c2 Auto off timers        top

This is where you may change the amount of time the various parts of the D5200 stay on, like the LCD, after they've been used.

Making these longer may be more convenient, but also can run down the battery more quickly.

Go to CUSTOM and you can set just abotu everything.


c3 Self-timer        top

Here you can change the delay of the self-timer.

Even more fun, you can set it to make up to 9 shots when it does go off. By having it mae a few shots each time it fires, you're much more likely to get a good shot of your group.


c4 Remote on duration        top

When you set the Release mode to either of the remote-release settings, the D5200 has to stay turned-on, waiting for the signal from the remote.

You can set this to longer times, and likewise, the batteries will run down faster.

If you set the D5200 to expect a signal from the remote control and it sits longer than the number of minutes you've set, the D5200 goes back to sleep.


d1 Beep        top

For goodness' sake, please turn this OFF.

Otherwise the D5200 makes all sorts of inappropriate beeps as it functions.

Cameras should be seen and not heard.


d2 Viewfinder grid display        top

Set this ON, and a rectangualr grid appears in the finder to help you take level shots.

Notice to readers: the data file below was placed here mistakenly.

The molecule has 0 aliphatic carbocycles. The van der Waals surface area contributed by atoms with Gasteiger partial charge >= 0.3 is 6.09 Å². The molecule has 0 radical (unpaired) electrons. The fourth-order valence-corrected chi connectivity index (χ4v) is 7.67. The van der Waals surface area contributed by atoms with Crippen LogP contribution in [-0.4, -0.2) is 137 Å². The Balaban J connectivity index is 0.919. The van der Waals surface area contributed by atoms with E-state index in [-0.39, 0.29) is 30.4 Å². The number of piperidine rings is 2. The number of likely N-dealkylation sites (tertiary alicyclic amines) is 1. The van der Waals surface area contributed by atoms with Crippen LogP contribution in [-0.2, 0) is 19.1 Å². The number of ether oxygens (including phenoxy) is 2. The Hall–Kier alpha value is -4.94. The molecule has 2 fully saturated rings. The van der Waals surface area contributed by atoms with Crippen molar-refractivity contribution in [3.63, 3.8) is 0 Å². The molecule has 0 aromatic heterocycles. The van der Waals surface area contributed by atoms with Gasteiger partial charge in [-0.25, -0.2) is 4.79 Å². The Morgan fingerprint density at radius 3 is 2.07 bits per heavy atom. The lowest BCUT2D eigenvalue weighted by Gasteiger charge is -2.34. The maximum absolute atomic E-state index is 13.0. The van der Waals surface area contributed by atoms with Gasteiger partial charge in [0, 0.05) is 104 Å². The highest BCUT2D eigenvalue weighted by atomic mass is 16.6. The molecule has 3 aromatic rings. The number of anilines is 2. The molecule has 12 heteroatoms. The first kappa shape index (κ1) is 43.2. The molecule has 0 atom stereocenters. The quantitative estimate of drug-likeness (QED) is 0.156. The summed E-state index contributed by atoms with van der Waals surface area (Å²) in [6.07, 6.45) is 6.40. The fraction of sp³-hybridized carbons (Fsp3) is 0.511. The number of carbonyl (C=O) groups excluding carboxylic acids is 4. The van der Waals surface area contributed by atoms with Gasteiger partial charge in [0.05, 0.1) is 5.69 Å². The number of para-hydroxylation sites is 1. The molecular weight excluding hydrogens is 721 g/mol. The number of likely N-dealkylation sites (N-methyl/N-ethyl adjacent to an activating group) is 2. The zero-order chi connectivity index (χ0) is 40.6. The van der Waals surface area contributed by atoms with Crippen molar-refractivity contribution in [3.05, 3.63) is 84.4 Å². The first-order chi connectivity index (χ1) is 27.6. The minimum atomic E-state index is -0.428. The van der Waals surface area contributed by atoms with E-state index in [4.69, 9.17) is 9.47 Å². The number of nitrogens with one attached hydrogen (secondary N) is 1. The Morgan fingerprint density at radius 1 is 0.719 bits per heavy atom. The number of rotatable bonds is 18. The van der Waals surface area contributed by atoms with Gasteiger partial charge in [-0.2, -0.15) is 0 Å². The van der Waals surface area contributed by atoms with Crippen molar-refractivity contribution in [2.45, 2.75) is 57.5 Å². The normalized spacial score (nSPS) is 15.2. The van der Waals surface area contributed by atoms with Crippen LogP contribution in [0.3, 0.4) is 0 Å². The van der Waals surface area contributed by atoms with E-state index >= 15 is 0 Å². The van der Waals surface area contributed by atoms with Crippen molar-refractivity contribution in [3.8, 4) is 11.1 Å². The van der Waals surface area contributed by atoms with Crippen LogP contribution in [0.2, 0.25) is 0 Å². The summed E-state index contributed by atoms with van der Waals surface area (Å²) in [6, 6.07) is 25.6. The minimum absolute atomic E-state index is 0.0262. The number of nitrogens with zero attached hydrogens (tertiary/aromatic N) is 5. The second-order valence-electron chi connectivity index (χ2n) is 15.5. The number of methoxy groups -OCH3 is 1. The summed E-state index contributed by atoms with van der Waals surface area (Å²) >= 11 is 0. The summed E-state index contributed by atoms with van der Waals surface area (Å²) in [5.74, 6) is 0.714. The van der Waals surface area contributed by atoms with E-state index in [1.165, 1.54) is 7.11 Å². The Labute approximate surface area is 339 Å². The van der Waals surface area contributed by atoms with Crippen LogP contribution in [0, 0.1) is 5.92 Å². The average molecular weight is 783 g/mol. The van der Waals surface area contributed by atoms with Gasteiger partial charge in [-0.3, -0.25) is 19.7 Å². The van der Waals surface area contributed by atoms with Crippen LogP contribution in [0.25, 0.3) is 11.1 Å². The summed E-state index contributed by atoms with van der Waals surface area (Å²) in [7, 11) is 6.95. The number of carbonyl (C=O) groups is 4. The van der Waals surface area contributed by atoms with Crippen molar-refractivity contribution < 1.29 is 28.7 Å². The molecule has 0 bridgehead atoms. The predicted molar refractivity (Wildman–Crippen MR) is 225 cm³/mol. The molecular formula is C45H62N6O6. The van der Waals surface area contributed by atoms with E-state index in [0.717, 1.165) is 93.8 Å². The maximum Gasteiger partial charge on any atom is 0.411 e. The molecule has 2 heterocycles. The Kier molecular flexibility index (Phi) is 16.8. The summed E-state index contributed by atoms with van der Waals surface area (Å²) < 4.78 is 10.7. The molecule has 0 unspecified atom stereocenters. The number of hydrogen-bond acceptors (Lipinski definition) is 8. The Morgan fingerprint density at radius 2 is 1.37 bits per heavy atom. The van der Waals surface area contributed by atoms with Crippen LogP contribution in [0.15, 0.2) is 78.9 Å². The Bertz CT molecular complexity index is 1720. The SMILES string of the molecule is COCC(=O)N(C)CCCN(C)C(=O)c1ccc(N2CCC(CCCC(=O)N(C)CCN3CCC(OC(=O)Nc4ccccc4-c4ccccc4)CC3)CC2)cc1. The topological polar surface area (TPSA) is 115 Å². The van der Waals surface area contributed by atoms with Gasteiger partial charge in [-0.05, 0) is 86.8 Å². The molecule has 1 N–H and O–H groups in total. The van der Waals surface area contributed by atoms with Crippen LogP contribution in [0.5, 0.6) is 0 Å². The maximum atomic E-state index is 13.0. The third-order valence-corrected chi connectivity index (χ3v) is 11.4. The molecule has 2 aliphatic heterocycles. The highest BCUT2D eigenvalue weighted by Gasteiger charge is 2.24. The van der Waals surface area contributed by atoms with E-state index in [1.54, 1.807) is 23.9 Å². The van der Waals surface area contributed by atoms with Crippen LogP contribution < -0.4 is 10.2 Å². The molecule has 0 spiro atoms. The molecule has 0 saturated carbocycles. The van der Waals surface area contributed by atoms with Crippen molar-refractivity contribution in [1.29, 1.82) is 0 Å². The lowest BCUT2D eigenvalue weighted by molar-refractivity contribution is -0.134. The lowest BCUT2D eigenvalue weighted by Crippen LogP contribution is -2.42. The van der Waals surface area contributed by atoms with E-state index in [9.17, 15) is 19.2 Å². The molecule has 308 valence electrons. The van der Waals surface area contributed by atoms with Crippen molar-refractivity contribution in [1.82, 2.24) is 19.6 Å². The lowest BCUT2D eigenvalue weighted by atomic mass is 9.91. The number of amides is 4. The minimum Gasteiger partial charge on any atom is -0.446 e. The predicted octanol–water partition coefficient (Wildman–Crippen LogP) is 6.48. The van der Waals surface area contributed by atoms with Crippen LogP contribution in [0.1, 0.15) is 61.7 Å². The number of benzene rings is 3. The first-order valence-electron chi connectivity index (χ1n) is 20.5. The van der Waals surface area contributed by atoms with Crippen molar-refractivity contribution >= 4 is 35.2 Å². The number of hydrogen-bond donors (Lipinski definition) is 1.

d3 ISO display        top

Set this ON, and the ISO (as well as the automatically-set AUTO ISO) will show instead of the frame counter in the finder.


d4 File Number Sequence       top

This lets you ensure that your new pictures don't start from DSC_0001.JPG every time you use a new card. If they did, you'd have hundreds of photos all named DSC_0004.JPG on your computer.

ON (default): FIles keep counting up. Use this.

OFF: Files start at 0001 on each new or reformatted card.

Reset: Starts counting again at the lowest possible number.


d5 Exposure delay mode       top

For use with very long telephoto lenses on tripods, this delays the shutter from firing until about a second after the mirror has flipped up.

Use this if you're on a tripod with a long (200mm or longer) lens between about 1/60 and 1 second. At faster or slower speeds, or with a shorter lens, it won't matter.


d6 Print date       top

This permanently burns-in the date, time or other items selected in this menu onto your image.

It's not the invisible data in the EXIF; this is data drawn over the image that you'll see in every print or other use. You'll need Photoshop to repair your images if you leave this on by accident, or forget to set the camera to or from daylight savings time.


e1 Flash control for built-in flash       top

This sets what the built-in pop-up flash does.

TTL is normal: the flash works as it should.

MANUAL fixes the flash to one set output. Use this only if you have a fixed setup and need to get just one specific level of flash.